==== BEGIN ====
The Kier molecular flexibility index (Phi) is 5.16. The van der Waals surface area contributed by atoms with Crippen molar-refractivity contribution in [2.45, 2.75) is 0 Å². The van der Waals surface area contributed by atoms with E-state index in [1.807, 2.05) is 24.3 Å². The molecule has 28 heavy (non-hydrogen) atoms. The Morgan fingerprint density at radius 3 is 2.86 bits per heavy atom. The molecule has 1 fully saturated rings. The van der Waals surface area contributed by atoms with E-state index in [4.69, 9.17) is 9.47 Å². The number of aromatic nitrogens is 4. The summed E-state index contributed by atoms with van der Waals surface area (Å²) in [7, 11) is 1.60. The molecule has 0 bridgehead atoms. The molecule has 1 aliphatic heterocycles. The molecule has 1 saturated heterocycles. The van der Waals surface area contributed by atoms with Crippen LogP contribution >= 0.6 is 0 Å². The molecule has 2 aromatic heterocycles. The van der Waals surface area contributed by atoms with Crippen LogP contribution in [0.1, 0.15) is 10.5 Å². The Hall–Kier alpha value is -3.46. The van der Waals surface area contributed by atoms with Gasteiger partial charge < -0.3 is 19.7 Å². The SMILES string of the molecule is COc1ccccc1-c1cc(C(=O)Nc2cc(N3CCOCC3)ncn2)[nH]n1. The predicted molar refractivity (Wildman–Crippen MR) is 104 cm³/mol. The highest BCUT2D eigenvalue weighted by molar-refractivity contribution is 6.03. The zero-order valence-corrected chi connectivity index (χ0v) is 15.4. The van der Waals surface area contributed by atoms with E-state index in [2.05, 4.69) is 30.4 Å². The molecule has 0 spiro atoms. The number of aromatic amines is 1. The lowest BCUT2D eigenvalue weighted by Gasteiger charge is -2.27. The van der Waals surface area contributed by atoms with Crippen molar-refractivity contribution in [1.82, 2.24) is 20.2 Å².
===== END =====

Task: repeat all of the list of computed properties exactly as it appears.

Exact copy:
The Kier molecular flexibility index (Phi) is 5.16. The van der Waals surface area contributed by atoms with Crippen molar-refractivity contribution in [2.45, 2.75) is 0 Å². The van der Waals surface area contributed by atoms with E-state index in [1.807, 2.05) is 24.3 Å². The molecule has 28 heavy (non-hydrogen) atoms. The Morgan fingerprint density at radius 3 is 2.86 bits per heavy atom. The molecule has 1 fully saturated rings. The van der Waals surface area contributed by atoms with E-state index in [4.69, 9.17) is 9.47 Å². The number of aromatic nitrogens is 4. The summed E-state index contributed by atoms with van der Waals surface area (Å²) in [7, 11) is 1.60. The molecule has 0 bridgehead atoms. The molecule has 1 aliphatic heterocycles. The molecule has 1 saturated heterocycles. The van der Waals surface area contributed by atoms with Crippen LogP contribution >= 0.6 is 0 Å². The molecule has 2 aromatic heterocycles. The van der Waals surface area contributed by atoms with Crippen LogP contribution in [0.1, 0.15) is 10.5 Å². The Hall–Kier alpha value is -3.46. The van der Waals surface area contributed by atoms with Gasteiger partial charge < -0.3 is 19.7 Å². The SMILES string of the molecule is COc1ccccc1-c1cc(C(=O)Nc2cc(N3CCOCC3)ncn2)[nH]n1. The predicted molar refractivity (Wildman–Crippen MR) is 104 cm³/mol. The highest BCUT2D eigenvalue weighted by molar-refractivity contribution is 6.03. The zero-order valence-corrected chi connectivity index (χ0v) is 15.4. The van der Waals surface area contributed by atoms with E-state index in [2.05, 4.69) is 30.4 Å². The molecule has 0 spiro atoms. The number of aromatic amines is 1. The lowest BCUT2D eigenvalue weighted by Gasteiger charge is -2.27. The van der Waals surface area contributed by atoms with Crippen molar-refractivity contribution in [1.82, 2.24) is 20.2 Å².